Guy Wilkinson Stuart Castle MOH

b. 08/02/1879 Portage, Wisconsin. d. 10/08/1919 off the coast of Brest, France. 

DATE OF MOH ACTION: 21/04/1914 Veracruz, Mexico.

Guy W S Castle MOH

Guy Wilkinson Stuart Castle was born in Portage, Wisconsin, on 8 February 1879 or 8 February 1880. He was appointed a naval cadet at the United States Naval Academy in Annapolis, Maryland, on 20 May 1897. While at the Naval Academy, Castle was nicknamed “Hoot,” “Pub,” or “Jim,” and came to be nicknamed “the Great Stone Face.” He graduated from the Naval Academy on 7 June 1901.

Castle reported to the receiving ship USS Independence (1814) on 29 June 1901. Detached on 31 July 1901 to proceed to the Asiatic Station on board a United States Army Transport, he departed on 1 August 1901. Ultimately, he reported to armored cruiser USS Brooklyn (ACR-3) on 6 September 1901, but served in her only for a little over a month, being detached to battleship USS Kentucky (BB-6) on 11 October 1901.

His title changed from naval cadet to midshipman on 1 July 1902, Castle was ordered detached from Kentucky on 21 July 1902 to the gunboat USS Monocacy (1864), then to the gunboat USS Vicksburg (PG-11), reporting to Vicksburg on 30 July 1902 at Chefoo, China. Over the ensuing months, Vicksburg “showed the flag” and conducted training, steaming from Chinese to Korean, Japanese, and Philippine ports. Tensions between Japan and Russia occasioned Vicksburg’s being dispatched to Chemulpo, Korea, where she arrived on 30 December 1903 to protect American interests there.

Detached to command submarine USS Plunger (SS-2) (“a cross between a Jules Verne fantasy and a humpbacked whale [sic],” as one junior contemporary, Ensign Chester W. Nimitz, later described early submarines) on 22 February 1907, reporting for that duty on 23 February 1907 and assuming command upon her recommissioning at the New York Navy Yard in Brooklyn, New York. He received additional duty as commanding officer of USS Shark (SS-8) on 23 August 1907. Detached from Plunger to “continue other duties” (perhaps to devise means related to the envisioned transfer of “submarine torpedo boats” to the Asiatic Station as deck cargo on board colliers) on 24 December 1907, he then received orders to temporary duty at the Bureau of Navigation, reporting there on 25 April 1908, upon completion of which he was to travel to Mare Island Navy Yard at Vallejo, California, where he would have duty in connection with submarine USS Pike (SS-6). He reported on 13 May 1908, only to be detached on 1 July 1908 to travel to the Asiatic Station for duty with a draft of men, taking passage on 6 July 1908. He reported for duty on 4 August 1908 in connection with fitting out submarines USS Porpoise (SS-7) and Shark, both of which had been transported to Cavite Navy Yard on Luzon in the Philippine Islands as deck cargo on board the collier USS Caesar (AC-16).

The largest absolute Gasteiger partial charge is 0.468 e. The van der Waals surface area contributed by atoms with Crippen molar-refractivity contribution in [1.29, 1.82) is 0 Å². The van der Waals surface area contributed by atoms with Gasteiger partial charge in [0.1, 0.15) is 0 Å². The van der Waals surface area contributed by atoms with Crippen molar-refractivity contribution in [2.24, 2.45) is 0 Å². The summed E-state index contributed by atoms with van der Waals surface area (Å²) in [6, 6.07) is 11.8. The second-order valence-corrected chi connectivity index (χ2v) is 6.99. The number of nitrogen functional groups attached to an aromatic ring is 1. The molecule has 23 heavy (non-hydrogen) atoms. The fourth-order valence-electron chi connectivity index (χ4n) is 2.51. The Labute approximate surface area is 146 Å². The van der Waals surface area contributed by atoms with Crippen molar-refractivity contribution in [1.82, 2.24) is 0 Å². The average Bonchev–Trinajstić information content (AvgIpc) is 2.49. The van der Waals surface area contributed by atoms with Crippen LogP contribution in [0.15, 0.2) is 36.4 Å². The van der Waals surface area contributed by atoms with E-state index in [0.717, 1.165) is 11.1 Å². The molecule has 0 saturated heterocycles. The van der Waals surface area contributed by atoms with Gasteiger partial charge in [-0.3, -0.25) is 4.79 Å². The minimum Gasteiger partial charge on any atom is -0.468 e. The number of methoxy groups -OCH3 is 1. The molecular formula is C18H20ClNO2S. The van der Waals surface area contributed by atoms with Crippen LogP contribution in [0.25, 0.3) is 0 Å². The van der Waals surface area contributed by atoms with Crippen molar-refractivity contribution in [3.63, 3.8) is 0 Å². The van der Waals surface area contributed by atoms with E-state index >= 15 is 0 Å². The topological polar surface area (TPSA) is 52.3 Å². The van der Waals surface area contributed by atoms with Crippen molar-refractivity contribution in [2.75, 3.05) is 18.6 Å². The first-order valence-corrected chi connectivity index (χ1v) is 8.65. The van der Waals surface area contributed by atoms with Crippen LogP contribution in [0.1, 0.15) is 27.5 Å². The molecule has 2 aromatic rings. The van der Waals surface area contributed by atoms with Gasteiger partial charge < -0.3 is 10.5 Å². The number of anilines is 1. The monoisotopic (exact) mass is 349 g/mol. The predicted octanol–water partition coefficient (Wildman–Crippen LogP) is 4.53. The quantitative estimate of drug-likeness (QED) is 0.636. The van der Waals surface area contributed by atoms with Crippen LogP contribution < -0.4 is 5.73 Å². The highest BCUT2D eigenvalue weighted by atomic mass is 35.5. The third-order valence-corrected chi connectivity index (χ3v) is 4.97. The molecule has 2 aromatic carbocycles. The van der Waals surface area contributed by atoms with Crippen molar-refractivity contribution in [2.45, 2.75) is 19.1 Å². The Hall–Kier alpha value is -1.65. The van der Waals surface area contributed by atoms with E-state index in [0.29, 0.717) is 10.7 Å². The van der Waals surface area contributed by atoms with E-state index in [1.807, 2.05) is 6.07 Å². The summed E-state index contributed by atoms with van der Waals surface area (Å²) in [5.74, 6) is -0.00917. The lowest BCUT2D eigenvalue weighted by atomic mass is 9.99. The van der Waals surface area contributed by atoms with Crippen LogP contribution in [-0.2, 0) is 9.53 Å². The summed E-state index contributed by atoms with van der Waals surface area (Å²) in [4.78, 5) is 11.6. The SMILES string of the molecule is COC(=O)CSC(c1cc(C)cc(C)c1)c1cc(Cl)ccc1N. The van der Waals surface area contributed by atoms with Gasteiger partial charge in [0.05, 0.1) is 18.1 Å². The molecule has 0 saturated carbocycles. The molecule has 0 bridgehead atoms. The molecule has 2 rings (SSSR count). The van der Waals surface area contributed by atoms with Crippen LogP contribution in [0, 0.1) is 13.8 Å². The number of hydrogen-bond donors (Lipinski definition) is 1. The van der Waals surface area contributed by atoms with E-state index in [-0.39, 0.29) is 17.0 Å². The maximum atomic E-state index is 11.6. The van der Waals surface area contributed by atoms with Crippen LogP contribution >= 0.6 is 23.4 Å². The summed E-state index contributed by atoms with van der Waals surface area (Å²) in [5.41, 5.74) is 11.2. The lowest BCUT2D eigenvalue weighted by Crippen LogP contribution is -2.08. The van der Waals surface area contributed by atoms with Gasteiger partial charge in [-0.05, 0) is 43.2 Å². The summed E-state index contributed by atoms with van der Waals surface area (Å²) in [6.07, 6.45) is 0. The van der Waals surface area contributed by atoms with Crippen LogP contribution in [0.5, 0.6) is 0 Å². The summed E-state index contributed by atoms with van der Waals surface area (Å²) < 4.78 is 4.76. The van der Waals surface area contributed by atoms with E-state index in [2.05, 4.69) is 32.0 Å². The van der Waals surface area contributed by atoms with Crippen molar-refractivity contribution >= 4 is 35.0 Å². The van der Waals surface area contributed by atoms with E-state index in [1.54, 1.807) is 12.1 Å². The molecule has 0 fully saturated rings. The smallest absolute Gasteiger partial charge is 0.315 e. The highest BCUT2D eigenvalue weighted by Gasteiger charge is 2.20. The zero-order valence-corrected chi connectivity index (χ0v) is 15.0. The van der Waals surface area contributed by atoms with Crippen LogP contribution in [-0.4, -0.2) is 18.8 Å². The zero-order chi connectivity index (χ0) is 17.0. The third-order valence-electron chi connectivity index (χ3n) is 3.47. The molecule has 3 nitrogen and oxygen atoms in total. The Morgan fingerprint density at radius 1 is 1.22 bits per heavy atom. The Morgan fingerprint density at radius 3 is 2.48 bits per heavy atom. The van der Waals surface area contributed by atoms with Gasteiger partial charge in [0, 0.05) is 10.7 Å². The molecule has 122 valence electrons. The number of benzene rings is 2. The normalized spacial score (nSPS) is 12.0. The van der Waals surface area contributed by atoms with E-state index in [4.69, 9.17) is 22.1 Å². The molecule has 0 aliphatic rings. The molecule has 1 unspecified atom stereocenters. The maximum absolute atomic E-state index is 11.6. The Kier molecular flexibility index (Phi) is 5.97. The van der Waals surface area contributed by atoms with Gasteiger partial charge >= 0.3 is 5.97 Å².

Relieved on 9 July 1909 with new orders, Castle returned to the United States on 20 August 1909, reporting to battleship USS Ohio (BB-12) on 12 October 1909 to serve as her senior engineer officer. When Ohio was decommissioned a little over two months later, Castle received orders on 23 December 1909 to report without delay to battleship USS New Jersey (BB-16) for duty as her senior engineer officer, going on board New Jersey on 26 December 1909. He remained on New Jersey until detached on 6 August 1910.

Detached from the Naval Academy on 7 June 1913, he arrived on board battleship USS Utah (BB-31) on 11 June 1913 to take up his duties as her ordnance officer.

On 4 August 1919, Martha Washington departed New York City bound for Brest, France, on the first leg of a voyage that was ultimately to take her to Constantinople in the Ottoman Empire. On the evening of 10 August 1919, when Castle did not arrive at the scheduled time for dinner, his orderly and cabin steward found the door to the bathroom in his cabin locked. When repeated calls and knocking failed to arouse a response from within his cabin, the orderly and cabin steward summoned the ship’s senior surgeon and a captain’s mate, who forced the door. They found Castle dead on the floor of a self-inflicted gunshot wound. He had placed his wife’s photograph inside his shirt over his heart and a picture of his two sons on the shelf in the bathroom opposite the mirror.



For distinguished conduct in battle, engagements of Vera Cruz, 21 and April 22, 1914. Eminent and conspicuous in command of his battalion, Lt. Castle was in the fighting of both days, and exhibited courage and skill in leading his men through action. In seizing the customhouse, he encountered for many hours the heaviest and most pernicious concealed fire of the entire day, but his courage and coolness under trying conditions were marked.